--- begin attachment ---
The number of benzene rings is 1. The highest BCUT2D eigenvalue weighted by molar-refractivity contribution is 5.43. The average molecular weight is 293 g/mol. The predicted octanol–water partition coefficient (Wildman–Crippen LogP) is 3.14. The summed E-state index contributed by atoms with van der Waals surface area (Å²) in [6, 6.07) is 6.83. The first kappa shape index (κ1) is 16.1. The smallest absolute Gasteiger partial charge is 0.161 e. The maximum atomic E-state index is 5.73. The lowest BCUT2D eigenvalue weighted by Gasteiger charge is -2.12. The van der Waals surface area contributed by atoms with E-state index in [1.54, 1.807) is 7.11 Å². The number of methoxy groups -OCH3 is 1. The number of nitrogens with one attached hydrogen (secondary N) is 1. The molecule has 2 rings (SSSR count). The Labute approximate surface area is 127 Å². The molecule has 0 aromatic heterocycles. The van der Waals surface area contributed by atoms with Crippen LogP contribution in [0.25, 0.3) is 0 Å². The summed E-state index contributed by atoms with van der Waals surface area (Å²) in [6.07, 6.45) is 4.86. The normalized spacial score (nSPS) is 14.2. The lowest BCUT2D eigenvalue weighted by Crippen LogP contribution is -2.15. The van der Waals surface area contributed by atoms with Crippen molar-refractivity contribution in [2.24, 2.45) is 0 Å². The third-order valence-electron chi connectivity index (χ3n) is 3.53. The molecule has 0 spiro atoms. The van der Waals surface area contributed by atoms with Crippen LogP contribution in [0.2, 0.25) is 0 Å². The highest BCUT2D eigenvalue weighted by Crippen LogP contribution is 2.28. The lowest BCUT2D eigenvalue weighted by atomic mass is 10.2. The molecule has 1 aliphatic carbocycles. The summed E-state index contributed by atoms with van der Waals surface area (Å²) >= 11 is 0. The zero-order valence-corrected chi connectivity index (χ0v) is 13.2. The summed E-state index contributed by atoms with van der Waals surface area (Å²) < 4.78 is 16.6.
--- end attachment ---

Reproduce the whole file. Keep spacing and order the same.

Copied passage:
The number of benzene rings is 1. The highest BCUT2D eigenvalue weighted by molar-refractivity contribution is 5.43. The average molecular weight is 293 g/mol. The predicted octanol–water partition coefficient (Wildman–Crippen LogP) is 3.14. The summed E-state index contributed by atoms with van der Waals surface area (Å²) in [6, 6.07) is 6.83. The first kappa shape index (κ1) is 16.1. The smallest absolute Gasteiger partial charge is 0.161 e. The maximum atomic E-state index is 5.73. The lowest BCUT2D eigenvalue weighted by Gasteiger charge is -2.12. The van der Waals surface area contributed by atoms with E-state index in [1.54, 1.807) is 7.11 Å². The number of methoxy groups -OCH3 is 1. The number of nitrogens with one attached hydrogen (secondary N) is 1. The molecule has 2 rings (SSSR count). The Labute approximate surface area is 127 Å². The molecule has 0 aromatic heterocycles. The van der Waals surface area contributed by atoms with Crippen LogP contribution in [0.25, 0.3) is 0 Å². The summed E-state index contributed by atoms with van der Waals surface area (Å²) in [6.07, 6.45) is 4.86. The normalized spacial score (nSPS) is 14.2. The lowest BCUT2D eigenvalue weighted by Crippen LogP contribution is -2.15. The van der Waals surface area contributed by atoms with Crippen molar-refractivity contribution in [2.24, 2.45) is 0 Å². The third-order valence-electron chi connectivity index (χ3n) is 3.53. The molecule has 0 spiro atoms. The van der Waals surface area contributed by atoms with Crippen LogP contribution in [0.2, 0.25) is 0 Å². The highest BCUT2D eigenvalue weighted by Crippen LogP contribution is 2.28. The lowest BCUT2D eigenvalue weighted by atomic mass is 10.2. The molecule has 1 aliphatic carbocycles. The summed E-state index contributed by atoms with van der Waals surface area (Å²) >= 11 is 0. The zero-order valence-corrected chi connectivity index (χ0v) is 13.2. The summed E-state index contributed by atoms with van der Waals surface area (Å²) < 4.78 is 16.6.